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Kuldip Nayar reminisces about iconic Meena Kumari, Noor Jehan in his last book

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By Naz Asghar

Feb 10, 2019

New Delhi: An unhappy marriage with Kamal Amrohi consumed iconic actress Meena Kumari and led her to the refuge of other men, the last one of whom was actor Dharmendra for whom she retained her love till death, writes veteran journalist Kuldeep Nayar in his last book that was released posthumously here on Friday evening.

” Meena Kumari could not jettison her love for Dharmendra. When she died, there was a photo of Dharmendra on the opposite wall. It is said Amrohi’s own brother, a wealthy businessman got her killed beacuse of ‘shame’ she had brought on the family. This consideration may have made him have her killed despite her standing as an actress,” Nayar says.

The veteran journalist, who passed away last August, has in this book titled, ‘On leaders Icons: from Jinnah to Modi’, recalled memories of his interactions with leading figures of his times who had a decisive impact on the destiny of pre- and post- Independence India and of the Sub-continent. They include leaders from Gandhiji, Nehru and Jinnah to Indira Gandhi, Zulfiqar Ali Bhutto, Sheikh Mujibur Rehman, Jaya Prakash Narayan, Dr Manmohan Singh, Atal Behari Vajpayee and Narendra Modi.

The list also includes towering figures from the world of arts and letters like Meena Kumari, melody queen Noor Jehan, Faiz Ahmad Faiz and Khushwant Singh whose work left a deep impact on people’s mind.

In his chapter on Meena Kumari, Nayar has recounted how Kamal Amrohi exploited and humiliated her. She was introduced to Kamal Amrohi by Ashok Kumar on the sets of Tamasha in 1951. Kamal offerred her a role in his upcoming film Anar Kali. However soon after signing the agreement, she met with a road accident and spent four months in hospital.

” It was in hospital that her love affair with Amrohi blossomed… and on 14 February, 1952 they secretely got married in a simple nikah ceremony in the presence of a qazi and Meena Kumary’s younger sister Mahlaqa. She was only eighteen and Amrohi was 34, an already married man with three children from previous wife”.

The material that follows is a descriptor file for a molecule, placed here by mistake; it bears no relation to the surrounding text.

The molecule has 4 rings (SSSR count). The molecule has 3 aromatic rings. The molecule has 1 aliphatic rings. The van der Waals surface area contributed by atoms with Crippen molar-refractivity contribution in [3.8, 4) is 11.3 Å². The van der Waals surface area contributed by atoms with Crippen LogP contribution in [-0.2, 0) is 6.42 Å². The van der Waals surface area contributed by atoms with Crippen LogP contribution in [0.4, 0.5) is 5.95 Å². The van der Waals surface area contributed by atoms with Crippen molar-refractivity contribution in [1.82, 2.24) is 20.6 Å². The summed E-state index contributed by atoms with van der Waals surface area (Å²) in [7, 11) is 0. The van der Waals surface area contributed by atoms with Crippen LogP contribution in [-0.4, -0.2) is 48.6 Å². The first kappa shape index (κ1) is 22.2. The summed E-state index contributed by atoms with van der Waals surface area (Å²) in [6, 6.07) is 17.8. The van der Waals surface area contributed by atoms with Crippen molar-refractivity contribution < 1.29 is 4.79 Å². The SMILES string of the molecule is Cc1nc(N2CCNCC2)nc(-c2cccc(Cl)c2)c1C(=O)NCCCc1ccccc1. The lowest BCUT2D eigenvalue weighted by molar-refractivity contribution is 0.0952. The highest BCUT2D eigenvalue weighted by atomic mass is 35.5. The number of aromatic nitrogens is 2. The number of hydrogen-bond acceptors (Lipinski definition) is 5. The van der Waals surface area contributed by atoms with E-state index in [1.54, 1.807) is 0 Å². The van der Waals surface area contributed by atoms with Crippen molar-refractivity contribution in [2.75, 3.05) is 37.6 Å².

Nayar narrates how Amrohi was abusive and controlling and exploited her for his films.

” Meena Kumari sought refuge in other men and developed infatuation for one person after another. Dharmendra was the one with whom he fell head over heels in love. On the other Dharmendra was casual, definitely not emotionally invloved. She took to drink to forget him and moved from one peg whisky to one bottle”.

Finally she became seriously ill and Amrohi had to suspend the shooting of Pakeezah. When the shooting was resumed after some time, the actress was no longer her previous self, both inwardly and outwardly. Amrohi had no option but to continue using her for his films but he put humiliating conditions on her, says Nayar.

These conditions included returning home every evening by 6:30, not allowing anyone in her makeup room except her make-up man, and sitting in her own care that would take her to work and bring her back home.

Meena Kumar agreed on paper to all the terms but kept on breaking them.

” It was a complex relationship, not least beacuse Kamal Amrohi’s lavish productions, Daera and Pakeezah, and Kamalistan studio were financed by Meena Kumari’s earnings.”

The veteran journalist in this chapter also talks about his amazement over then home minister Lal Bahadur Shastri expressing ignorance about who Meena Kumari was at the set of film Pakeeza which the former was invited to visit at the request of then Maharashtra chief minister during his visit to Mumbai. However, Shastri was honest enough to admit it.

”But all credit to Shastri’s honesty. He began his speech with the remark: ”Meena Kumariji mujhe maaf karna, maine aap ka naam pahli dafa suna hai( Meena kumariji, please forgive me. I have heard your name for the first time. The legendary beauty of Hindi ccinema, the darling of millions across the nation was a figure of embarrassment and sat impassively in the front row.” writes Nayar.

Nayar in this chapter also writes about his interaction with iconic singer Noor Jehan when he stopped in Lahore on his way to Islamabad to interview Zulfiqar Ali Bhutto.

He recalls with a gratitude how Noor Jehan arranged for him special screening of her film in which she had sung ‘Heer’, a punjabi’s obession as Nayar described the composition’. He was the only viewer in the cinema hall, situated on the road to Sialkot.

Nayar was swept of his feet by Noor Jahan’s reply to the question as to how many songs she had sung so far he put to her at a recording studio in Lahore when he first met her.

” Na gaano ka shumar hai aur na hi gunahon ka”(Neither can I remember the number of records, nor count the number of sins I have committed). The first one you would forgive and the second was up to Allah” was her response.

Nayyar says,”No, she was not trying to be modest. She really felt insecure whenever one of her records was released. Every time a song was recorded she felt as if she was appearing in an exam in where she might fail.”

The book release was attended by senior Congress leader and former Union mister Kapil Sibal, Union minister Hardeep Singh Puri, Janata Dal (United) leader Pavan Varma and diplomat Navtej Sarna among among a large number of intellectuals, writers and eminent people from other walks of life. The panel discussion that followed the release was moderated by senior journalist Rajdeep Sardesai.

(India News Stream)